Rogers authored short pieces to debunk the idiocracy of government without rancor or use of excessive rhetoric. Pointed, but never barbed; humor was his tool.
A couple jokes from Rogers on during his U.S. speaking events
Popularity didn't change Rogers' persona, he was that kind hearted cowboy philosopher. Of course he did have his flaws. His most popular quote was a double edge sword:
"I joked about every prominent man in my lifetime, but I never met one I didn’t like."
Rogers did build a kinship with people like Leon Trotsky but he was also a vocal supporter of Benito Mussolini and Italy's Fascist Party. That one does sting a bit.
Will Rogers died attempting to connect the U.S. and Russia
Rogers was a pilot and passionate about the future of air travel. In 1935, Rogers took his friend Wiley Post in search of a safe polar route for passenger and mail planes from the United States to Russia. Their plane crashed near Point Barrow, Alaska killing both men. They had too much weight on the plane. Rogers' life abruptly ended in the middle of that short window between the Great Depression and World War II. I often wonder if his legacy would have faded just a little slower if he was there to help guide Americans through World War II.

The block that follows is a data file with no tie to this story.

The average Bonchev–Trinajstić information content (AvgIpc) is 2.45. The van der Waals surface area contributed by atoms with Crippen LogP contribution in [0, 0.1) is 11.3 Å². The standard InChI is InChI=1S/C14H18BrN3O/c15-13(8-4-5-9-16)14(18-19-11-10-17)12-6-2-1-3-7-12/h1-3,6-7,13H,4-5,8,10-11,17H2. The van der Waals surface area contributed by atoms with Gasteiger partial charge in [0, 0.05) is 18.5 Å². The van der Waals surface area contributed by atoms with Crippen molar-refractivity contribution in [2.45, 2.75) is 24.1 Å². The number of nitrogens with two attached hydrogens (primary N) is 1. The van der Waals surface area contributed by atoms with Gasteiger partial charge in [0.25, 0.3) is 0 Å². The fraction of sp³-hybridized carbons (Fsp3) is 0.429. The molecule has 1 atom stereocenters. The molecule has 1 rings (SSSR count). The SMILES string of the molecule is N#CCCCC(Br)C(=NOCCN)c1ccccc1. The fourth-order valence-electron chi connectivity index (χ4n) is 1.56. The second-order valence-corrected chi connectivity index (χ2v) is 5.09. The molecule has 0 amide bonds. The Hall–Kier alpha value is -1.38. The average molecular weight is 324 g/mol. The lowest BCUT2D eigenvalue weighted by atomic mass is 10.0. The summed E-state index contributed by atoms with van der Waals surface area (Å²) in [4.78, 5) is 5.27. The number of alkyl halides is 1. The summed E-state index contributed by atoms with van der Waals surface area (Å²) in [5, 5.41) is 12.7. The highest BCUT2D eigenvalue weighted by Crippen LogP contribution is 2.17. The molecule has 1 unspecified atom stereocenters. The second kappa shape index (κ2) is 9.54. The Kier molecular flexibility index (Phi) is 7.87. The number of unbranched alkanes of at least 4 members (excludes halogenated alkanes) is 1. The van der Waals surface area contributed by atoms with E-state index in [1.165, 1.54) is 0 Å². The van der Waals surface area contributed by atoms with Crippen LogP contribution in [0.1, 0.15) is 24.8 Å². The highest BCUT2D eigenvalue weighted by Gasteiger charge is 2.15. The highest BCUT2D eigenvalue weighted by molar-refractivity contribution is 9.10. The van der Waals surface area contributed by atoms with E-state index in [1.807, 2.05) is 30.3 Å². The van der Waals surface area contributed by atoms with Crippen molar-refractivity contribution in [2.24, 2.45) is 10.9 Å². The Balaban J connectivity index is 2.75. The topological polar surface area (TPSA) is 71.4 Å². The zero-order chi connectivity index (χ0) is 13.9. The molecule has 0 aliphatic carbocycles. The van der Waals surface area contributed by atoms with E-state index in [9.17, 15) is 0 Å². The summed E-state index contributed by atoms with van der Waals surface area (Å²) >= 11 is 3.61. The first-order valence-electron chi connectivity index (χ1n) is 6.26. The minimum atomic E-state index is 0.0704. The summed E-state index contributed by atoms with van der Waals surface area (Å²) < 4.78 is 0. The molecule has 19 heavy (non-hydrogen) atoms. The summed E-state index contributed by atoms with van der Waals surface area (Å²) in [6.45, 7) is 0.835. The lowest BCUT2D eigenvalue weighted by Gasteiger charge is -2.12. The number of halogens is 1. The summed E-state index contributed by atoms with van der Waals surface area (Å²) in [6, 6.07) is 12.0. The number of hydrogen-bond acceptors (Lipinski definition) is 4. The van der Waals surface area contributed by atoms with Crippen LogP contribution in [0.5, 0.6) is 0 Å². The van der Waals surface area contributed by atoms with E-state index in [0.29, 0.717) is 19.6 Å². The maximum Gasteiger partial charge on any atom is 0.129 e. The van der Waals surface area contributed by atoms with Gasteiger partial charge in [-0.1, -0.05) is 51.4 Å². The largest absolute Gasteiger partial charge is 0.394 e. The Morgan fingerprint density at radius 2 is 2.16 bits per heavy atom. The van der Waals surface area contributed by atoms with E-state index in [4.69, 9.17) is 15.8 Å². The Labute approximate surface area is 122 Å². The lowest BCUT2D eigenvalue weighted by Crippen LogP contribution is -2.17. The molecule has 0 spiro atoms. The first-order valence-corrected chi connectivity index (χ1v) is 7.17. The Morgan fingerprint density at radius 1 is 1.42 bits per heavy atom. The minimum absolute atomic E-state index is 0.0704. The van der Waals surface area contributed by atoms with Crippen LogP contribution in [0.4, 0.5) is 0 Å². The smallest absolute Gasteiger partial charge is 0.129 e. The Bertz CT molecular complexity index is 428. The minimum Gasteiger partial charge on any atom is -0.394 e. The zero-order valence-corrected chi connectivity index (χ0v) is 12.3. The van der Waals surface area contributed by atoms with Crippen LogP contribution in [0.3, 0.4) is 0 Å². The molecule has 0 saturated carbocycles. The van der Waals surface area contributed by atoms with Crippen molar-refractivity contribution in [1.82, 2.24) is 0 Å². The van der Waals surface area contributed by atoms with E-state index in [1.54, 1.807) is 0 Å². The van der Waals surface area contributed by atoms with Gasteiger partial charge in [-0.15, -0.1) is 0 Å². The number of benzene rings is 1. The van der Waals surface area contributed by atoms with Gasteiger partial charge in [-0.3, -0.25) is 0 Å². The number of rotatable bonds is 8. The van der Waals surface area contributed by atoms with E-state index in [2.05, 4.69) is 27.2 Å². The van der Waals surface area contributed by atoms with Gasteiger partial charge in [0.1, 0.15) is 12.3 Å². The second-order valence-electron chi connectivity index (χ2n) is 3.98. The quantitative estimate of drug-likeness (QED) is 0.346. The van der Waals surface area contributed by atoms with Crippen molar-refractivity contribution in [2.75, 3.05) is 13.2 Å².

Rogers' is an important figure in this time period, his reach in the early 20th century had never been seen before. With his newspaper column, books, radio and movies, he could arguably be America's first multimedia superstar.